For messages that don't result in notifications, such as keeping app content up to date in the background or initiating data syncs, use normal priority FCM messages. Normal priority messages are delivered immediately if the device isn't in Doze. If the device is in Doze mode, they are delivered during the periodic Doze maintenance windows or as soon as the user wakes the device.

As a general best practice, if your app requires downstream messaging, use FCM. If your app already uses FCM, make sure that it uses high priority messages only for messages that result in user-facing notifications.

Support for other use cases

Almost all apps are able to support Doze by managing network connectivity, alarms, jobs, and syncs, and by using FCM messages. For a narrow set of use cases, this might be insufficient. For such cases, the system provides a configurable list of apps that are partially exempt from Doze and App Standby optimizations.

An app that is partially exempt can use the network and hold partial wake locks during Doze and App Standby. However, other restrictions still apply to the app, just as they do to other apps. For example, the app's jobs and syncs are deferred on API level 23 and below, and its regular AlarmManager alarms don't fire. An app can check whether it is currently on the exemption list by calling isIgnoringBatteryOptimizations().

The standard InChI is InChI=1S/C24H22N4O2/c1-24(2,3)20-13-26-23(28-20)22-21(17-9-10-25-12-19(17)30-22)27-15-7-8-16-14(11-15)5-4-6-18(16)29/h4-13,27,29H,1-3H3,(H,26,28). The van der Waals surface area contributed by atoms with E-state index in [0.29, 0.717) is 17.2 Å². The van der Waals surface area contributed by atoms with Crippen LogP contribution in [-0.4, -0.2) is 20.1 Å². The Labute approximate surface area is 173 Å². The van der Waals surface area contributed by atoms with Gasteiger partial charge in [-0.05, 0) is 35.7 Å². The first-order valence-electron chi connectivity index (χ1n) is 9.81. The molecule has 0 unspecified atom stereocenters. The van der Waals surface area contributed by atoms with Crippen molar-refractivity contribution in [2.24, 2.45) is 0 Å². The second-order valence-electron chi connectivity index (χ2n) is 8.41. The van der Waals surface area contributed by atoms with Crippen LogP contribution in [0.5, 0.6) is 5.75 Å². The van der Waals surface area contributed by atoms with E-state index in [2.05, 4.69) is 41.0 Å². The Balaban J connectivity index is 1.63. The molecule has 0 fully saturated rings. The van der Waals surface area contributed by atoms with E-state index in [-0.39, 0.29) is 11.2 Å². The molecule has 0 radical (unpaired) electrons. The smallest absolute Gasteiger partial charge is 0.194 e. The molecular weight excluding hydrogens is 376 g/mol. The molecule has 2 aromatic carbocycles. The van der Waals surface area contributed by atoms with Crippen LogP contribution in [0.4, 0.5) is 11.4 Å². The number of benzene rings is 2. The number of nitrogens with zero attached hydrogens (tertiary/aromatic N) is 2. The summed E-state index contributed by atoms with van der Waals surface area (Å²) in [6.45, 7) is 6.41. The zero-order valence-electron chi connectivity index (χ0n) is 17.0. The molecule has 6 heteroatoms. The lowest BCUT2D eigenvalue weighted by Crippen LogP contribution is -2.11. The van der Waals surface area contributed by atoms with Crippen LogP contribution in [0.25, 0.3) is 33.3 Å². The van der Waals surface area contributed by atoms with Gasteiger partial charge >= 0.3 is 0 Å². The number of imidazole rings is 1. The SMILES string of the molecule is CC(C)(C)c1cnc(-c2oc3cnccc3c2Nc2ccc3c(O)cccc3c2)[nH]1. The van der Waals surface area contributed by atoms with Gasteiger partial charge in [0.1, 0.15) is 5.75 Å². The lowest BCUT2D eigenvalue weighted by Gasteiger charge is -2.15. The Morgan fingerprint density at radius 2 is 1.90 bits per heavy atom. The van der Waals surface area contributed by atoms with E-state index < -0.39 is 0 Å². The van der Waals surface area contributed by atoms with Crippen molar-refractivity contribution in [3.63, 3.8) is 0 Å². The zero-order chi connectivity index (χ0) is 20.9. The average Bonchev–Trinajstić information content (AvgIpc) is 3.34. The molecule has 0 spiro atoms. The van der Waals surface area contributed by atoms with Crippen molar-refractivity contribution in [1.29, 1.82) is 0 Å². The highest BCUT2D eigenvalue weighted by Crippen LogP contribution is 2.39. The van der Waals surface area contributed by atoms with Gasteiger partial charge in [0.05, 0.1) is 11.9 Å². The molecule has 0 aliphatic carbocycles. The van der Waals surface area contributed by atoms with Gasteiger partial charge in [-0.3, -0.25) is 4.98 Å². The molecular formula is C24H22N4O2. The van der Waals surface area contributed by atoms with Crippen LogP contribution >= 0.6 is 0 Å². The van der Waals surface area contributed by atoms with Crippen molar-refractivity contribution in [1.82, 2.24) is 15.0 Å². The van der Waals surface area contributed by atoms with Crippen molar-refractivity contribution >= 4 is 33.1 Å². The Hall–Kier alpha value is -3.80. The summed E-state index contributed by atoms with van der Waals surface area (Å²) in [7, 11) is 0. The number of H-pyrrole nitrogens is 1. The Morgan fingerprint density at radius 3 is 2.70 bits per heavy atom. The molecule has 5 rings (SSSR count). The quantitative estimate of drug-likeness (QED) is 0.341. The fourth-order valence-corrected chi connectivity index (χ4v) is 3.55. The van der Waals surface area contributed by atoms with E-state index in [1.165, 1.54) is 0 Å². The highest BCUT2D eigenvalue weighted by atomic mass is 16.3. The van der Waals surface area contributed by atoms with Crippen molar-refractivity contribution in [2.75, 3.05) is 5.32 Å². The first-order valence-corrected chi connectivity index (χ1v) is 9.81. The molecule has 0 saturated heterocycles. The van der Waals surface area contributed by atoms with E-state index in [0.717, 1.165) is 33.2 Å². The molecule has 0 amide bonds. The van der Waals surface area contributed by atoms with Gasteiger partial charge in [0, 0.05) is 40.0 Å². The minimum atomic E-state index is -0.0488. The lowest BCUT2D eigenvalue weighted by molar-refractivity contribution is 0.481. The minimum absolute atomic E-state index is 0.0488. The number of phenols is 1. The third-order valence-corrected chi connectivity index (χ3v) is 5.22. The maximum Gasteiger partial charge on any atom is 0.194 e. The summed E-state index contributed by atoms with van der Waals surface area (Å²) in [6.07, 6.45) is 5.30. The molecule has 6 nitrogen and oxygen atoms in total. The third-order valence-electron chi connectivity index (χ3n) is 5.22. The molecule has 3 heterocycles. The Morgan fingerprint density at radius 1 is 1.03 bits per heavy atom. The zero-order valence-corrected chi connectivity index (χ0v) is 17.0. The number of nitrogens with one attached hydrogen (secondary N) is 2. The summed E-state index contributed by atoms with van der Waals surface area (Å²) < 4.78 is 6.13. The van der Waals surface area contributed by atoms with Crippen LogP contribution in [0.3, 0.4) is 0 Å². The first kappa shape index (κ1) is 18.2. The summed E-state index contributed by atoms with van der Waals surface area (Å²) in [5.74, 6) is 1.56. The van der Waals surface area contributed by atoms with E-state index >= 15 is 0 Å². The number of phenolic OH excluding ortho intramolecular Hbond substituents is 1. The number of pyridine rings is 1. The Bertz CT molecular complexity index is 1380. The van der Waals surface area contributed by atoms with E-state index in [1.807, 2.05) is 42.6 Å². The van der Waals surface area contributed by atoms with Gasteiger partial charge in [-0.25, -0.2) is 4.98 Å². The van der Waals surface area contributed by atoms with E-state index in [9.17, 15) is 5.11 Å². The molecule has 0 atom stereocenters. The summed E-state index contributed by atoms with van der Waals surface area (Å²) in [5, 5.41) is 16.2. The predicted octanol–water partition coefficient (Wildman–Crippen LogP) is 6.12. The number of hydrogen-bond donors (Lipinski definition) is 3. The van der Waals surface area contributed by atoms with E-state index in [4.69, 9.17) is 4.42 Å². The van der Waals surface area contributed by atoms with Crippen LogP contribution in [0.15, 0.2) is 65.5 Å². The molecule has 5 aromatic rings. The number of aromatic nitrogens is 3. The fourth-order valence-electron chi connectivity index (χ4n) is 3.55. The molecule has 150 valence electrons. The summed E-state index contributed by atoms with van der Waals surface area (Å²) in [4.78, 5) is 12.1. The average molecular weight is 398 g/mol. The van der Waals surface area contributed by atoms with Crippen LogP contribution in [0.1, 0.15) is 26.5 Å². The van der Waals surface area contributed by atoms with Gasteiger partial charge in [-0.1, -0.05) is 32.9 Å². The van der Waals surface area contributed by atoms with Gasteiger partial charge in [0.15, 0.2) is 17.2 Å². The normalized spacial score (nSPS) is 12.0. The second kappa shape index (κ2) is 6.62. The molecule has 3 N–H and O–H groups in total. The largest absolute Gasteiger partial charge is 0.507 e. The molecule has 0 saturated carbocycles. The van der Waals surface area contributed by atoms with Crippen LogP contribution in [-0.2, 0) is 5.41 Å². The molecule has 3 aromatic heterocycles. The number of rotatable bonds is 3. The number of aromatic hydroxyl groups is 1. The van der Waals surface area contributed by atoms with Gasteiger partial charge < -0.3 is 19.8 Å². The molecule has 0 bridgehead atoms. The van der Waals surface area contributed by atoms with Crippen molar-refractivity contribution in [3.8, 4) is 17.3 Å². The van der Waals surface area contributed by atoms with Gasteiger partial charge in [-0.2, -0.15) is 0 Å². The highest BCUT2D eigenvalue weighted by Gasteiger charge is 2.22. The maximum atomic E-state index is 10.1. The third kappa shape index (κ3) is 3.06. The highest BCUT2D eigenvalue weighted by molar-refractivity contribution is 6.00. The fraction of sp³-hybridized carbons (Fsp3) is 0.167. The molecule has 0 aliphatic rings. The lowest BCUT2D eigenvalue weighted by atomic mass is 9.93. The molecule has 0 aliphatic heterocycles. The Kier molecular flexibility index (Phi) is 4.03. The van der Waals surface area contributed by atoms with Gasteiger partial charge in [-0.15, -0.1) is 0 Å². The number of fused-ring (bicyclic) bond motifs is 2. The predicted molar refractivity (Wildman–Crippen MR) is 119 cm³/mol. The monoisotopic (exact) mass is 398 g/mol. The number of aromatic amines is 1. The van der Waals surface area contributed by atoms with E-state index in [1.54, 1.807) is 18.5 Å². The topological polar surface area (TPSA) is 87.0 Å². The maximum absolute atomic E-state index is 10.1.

Users can manually configure the list of exempted apps in Settings > Battery > Battery Optimization. Alternatively, the system provides ways for apps to ask users to exempt them:

An app can check whether it is currently on the exemption list by calling isIgnoringBatteryOptimizations().

Test with Doze and App Standby

To help ensure a great experience for your users, test your app fully in Doze and App Standby.

Test your app with Doze

You can test Doze mode by doing the following:

  1. Configure a hardware device or virtual device with an Android 6.0 (API level 23) or higher system image.
  2. Connect the device to your development machine and install your app.
  3. Run your app and leave it active.
  4. Force the system into idle mode by running the following command:
        $ adb shell dumpsys deviceidle force-idle
  5. When ready, exit idle mode by running the following command:
        $ adb shell dumpsys deviceidle unforce
  6. Reactivate the device by performing the following command:
        $ adb shell dumpsys battery reset
  7. Observe the behavior of your app after you reactivate the device. Make sure the app recovers gracefully when the device exits Doze.

Test your app with App Standby

To test the App Standby mode with your app, do the following: